I think you put your finger right on the source of your low rating when you noted that players at your table were playing reactively. The place where our gamers turned the corner on this game, both in terms of fun and effectiveness, was when one of our players used the upkeep phase to discuss what we and each of the rest of us were going to do that turn. We began to act as a group, rather than a bunch of individual players.

We also began to think in terms of our role at that game: who was our gate diver, who would collect items for the rest of us, who could best use a thing we’d found, etc. This meant each player’s turn became interesting, because that player’s success or failure was a factor in our own.

We also found, curiously, a higher rate of success when playing random characters than when choosing them, I think in part because that forced us to work together as an ensemble, rather playing as individual stars.

Anyway, I hope you’ll give it another try, and get more enjoyment out of a game which is, for us, one more in a long line of good games from Fantasy Flight (with which I have no business connection, btw). Happy gaming!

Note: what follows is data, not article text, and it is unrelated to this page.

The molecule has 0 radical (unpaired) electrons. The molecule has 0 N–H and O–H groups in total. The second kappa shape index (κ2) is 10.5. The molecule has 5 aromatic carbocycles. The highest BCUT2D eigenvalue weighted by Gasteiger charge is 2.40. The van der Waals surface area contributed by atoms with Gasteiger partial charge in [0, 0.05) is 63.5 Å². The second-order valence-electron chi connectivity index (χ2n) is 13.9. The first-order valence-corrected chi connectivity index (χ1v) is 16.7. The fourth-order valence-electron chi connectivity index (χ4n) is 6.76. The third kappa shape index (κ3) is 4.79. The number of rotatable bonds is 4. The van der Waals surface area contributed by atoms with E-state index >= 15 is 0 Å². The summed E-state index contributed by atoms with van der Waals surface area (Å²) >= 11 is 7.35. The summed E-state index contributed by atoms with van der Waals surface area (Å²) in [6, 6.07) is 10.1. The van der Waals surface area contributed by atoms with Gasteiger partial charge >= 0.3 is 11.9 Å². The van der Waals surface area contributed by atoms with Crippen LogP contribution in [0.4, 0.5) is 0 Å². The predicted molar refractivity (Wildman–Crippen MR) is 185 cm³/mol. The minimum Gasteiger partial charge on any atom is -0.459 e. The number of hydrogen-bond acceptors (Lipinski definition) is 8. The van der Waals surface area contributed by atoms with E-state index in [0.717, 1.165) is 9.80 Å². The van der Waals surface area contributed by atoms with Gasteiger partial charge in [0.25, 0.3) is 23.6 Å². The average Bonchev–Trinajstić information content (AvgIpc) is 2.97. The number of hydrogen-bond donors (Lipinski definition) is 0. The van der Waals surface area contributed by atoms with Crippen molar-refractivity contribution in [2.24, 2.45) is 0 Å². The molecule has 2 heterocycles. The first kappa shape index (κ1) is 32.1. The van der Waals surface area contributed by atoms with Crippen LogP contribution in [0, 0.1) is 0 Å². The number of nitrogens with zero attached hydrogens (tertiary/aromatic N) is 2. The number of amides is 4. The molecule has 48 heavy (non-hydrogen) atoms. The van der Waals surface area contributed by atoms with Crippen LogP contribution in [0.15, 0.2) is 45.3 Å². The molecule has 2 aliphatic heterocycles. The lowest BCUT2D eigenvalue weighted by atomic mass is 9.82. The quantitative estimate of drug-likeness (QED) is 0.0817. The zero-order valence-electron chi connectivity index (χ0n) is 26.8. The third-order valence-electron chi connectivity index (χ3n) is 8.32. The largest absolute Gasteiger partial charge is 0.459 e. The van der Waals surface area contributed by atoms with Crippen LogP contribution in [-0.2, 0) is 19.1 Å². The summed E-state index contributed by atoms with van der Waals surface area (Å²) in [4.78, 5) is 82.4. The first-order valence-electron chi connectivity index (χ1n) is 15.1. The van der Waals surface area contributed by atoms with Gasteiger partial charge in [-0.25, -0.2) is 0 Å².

[Comment from Johnn: thanks for the tip, Gordon. Your teamwork advice is also excellent for players, methinks. Regardless of game system, it might be a good idea for game masters to help their groups by suggesting they coordinate on good tactics and party roles.

For example, a group might want to consciously pick their spokesman when dealing with authority, rather than default to the chattiest player. Likewise, a group might want to scout out foes and plan attack strategies rather than just wait for the call for initiative rolls.]

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Reader Request: Rousing Passive Players

From Mike